This Cato Institute article was republished with permission.
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Julian Sanchez is a senior fellow at the Cato Institute and studies issues at the busy intersection of technology, privacy, and civil liberties, with a particular focus on national security and intelligence surveillance. Before joining Cato, Sanchez served as the Washington editor for the technology news site Ars Technica, where he covered surveillance, intellectual property, and telecom policy. He has also worked as a writer forThe Economist’s blog Democracy in America and as an editor for Reason magazine, where he remains a contributing editor.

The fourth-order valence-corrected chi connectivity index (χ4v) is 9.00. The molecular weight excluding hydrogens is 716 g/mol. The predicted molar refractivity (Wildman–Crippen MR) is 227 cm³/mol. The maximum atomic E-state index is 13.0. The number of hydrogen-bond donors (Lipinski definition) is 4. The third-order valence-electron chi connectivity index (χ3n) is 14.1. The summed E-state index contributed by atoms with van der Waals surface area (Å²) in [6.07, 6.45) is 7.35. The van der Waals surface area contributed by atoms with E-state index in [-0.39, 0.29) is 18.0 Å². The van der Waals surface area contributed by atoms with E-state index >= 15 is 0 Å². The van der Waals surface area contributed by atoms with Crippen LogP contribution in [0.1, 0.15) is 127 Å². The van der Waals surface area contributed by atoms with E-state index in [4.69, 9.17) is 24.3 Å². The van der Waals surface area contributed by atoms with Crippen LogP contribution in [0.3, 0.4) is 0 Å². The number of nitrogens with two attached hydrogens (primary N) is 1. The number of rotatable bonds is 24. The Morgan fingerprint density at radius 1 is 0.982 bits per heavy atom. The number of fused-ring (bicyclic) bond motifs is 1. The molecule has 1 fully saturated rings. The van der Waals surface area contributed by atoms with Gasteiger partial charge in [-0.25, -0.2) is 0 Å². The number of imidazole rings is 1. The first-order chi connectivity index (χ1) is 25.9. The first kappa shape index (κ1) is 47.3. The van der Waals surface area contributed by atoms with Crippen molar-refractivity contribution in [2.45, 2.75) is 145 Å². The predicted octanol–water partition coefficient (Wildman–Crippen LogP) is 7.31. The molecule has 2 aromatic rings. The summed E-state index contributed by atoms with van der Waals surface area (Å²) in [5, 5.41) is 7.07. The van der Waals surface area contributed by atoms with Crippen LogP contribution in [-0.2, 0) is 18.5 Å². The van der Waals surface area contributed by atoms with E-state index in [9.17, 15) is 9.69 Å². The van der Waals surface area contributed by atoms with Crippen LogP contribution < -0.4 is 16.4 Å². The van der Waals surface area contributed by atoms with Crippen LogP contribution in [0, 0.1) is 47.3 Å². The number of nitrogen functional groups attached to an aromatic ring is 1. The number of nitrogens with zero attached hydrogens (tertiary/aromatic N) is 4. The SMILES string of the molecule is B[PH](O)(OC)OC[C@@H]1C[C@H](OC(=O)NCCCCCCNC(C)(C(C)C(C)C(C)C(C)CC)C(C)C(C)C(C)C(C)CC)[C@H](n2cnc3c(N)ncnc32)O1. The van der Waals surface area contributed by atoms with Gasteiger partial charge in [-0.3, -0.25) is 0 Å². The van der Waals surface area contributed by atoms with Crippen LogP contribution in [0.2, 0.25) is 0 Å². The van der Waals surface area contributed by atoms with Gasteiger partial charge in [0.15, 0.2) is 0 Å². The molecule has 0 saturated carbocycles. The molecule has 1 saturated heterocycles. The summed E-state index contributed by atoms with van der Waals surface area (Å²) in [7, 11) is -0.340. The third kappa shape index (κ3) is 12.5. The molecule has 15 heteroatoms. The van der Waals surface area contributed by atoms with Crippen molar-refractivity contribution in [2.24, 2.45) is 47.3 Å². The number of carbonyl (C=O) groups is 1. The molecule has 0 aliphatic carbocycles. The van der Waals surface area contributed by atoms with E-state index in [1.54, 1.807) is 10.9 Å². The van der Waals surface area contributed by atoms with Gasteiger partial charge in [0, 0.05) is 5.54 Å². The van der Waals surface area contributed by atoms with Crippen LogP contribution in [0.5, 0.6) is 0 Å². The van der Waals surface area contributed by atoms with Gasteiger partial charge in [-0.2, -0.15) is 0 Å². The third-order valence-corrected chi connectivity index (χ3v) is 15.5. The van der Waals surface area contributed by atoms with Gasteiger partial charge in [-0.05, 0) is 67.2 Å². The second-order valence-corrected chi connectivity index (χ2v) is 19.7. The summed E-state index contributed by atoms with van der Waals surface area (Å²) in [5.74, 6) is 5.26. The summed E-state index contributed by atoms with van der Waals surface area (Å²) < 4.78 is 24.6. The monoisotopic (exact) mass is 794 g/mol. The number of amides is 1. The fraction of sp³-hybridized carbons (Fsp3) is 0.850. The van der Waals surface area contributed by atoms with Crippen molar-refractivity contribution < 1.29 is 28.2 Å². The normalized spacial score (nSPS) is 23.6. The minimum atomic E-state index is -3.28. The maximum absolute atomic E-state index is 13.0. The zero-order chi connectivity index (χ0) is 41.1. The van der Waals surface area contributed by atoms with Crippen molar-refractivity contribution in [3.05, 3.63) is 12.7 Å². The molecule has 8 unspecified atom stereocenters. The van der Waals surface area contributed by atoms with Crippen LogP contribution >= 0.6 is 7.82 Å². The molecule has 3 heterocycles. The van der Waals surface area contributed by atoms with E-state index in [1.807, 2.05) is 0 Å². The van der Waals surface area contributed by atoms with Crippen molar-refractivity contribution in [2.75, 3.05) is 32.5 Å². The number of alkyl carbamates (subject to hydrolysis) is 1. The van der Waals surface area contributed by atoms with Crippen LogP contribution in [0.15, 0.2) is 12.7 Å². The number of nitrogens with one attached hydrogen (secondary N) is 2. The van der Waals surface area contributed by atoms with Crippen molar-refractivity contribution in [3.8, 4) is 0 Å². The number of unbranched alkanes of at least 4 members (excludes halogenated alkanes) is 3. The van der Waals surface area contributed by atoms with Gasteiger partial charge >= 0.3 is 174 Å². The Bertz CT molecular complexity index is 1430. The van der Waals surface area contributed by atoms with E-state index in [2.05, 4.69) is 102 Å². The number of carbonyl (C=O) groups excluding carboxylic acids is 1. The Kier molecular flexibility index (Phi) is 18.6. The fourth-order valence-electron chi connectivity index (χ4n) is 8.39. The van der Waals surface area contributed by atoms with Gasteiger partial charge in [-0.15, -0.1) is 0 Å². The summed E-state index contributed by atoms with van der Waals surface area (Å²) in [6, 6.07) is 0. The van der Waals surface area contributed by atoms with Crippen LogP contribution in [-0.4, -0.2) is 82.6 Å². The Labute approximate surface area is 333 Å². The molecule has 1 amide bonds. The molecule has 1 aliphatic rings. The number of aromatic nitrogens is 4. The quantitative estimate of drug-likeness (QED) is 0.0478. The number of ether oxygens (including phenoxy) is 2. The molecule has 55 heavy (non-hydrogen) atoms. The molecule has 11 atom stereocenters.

Sanchez has written on privacy and technology for a wide array of national publications, ranging from the National Review to The Nation, and is a founding editor of the policy blog Just Security. He studied philosophy and political science at New York University.